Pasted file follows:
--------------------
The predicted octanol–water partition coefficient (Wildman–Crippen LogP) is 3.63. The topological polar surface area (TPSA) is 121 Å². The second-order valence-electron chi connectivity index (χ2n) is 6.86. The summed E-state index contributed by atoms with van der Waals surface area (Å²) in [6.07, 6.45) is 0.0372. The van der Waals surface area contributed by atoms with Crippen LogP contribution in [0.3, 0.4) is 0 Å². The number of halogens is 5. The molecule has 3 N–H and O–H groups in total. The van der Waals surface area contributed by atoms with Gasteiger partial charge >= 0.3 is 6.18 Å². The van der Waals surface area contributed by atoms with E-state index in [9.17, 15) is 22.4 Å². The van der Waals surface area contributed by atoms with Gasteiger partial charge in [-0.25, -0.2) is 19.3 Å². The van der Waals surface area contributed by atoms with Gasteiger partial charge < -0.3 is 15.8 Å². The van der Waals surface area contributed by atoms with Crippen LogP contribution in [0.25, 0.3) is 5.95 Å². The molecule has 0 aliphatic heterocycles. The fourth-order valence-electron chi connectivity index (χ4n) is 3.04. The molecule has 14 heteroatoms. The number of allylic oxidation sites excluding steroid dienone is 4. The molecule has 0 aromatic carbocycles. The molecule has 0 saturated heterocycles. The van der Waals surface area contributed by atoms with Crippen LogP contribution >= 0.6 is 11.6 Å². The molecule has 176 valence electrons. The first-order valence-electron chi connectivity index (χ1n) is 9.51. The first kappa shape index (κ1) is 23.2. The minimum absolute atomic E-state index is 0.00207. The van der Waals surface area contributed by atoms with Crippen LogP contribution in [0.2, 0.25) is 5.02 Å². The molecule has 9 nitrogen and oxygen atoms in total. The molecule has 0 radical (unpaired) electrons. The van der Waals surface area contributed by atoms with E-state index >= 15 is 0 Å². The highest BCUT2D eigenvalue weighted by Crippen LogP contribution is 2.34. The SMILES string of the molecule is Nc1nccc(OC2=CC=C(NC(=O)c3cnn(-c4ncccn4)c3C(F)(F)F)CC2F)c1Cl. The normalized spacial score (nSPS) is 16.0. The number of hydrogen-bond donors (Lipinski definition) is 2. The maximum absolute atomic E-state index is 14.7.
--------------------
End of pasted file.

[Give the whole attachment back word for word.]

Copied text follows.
The predicted octanol–water partition coefficient (Wildman–Crippen LogP) is 3.63. The topological polar surface area (TPSA) is 121 Å². The second-order valence-electron chi connectivity index (χ2n) is 6.86. The summed E-state index contributed by atoms with van der Waals surface area (Å²) in [6.07, 6.45) is 0.0372. The van der Waals surface area contributed by atoms with Crippen LogP contribution in [0.3, 0.4) is 0 Å². The number of halogens is 5. The molecule has 3 N–H and O–H groups in total. The van der Waals surface area contributed by atoms with Gasteiger partial charge >= 0.3 is 6.18 Å². The van der Waals surface area contributed by atoms with E-state index in [9.17, 15) is 22.4 Å². The van der Waals surface area contributed by atoms with Gasteiger partial charge in [-0.25, -0.2) is 19.3 Å². The van der Waals surface area contributed by atoms with Gasteiger partial charge < -0.3 is 15.8 Å². The van der Waals surface area contributed by atoms with Crippen LogP contribution in [0.25, 0.3) is 5.95 Å². The molecule has 0 aliphatic heterocycles. The fourth-order valence-electron chi connectivity index (χ4n) is 3.04. The molecule has 14 heteroatoms. The number of allylic oxidation sites excluding steroid dienone is 4. The molecule has 0 aromatic carbocycles. The molecule has 0 saturated heterocycles. The van der Waals surface area contributed by atoms with Crippen LogP contribution >= 0.6 is 11.6 Å². The molecule has 176 valence electrons. The first-order valence-electron chi connectivity index (χ1n) is 9.51. The first kappa shape index (κ1) is 23.2. The minimum absolute atomic E-state index is 0.00207. The van der Waals surface area contributed by atoms with Crippen LogP contribution in [0.2, 0.25) is 5.02 Å². The molecule has 9 nitrogen and oxygen atoms in total. The molecule has 0 radical (unpaired) electrons. The van der Waals surface area contributed by atoms with E-state index >= 15 is 0 Å². The highest BCUT2D eigenvalue weighted by Crippen LogP contribution is 2.34. The SMILES string of the molecule is Nc1nccc(OC2=CC=C(NC(=O)c3cnn(-c4ncccn4)c3C(F)(F)F)CC2F)c1Cl. The normalized spacial score (nSPS) is 16.0. The number of hydrogen-bond donors (Lipinski definition) is 2. The maximum absolute atomic E-state index is 14.7.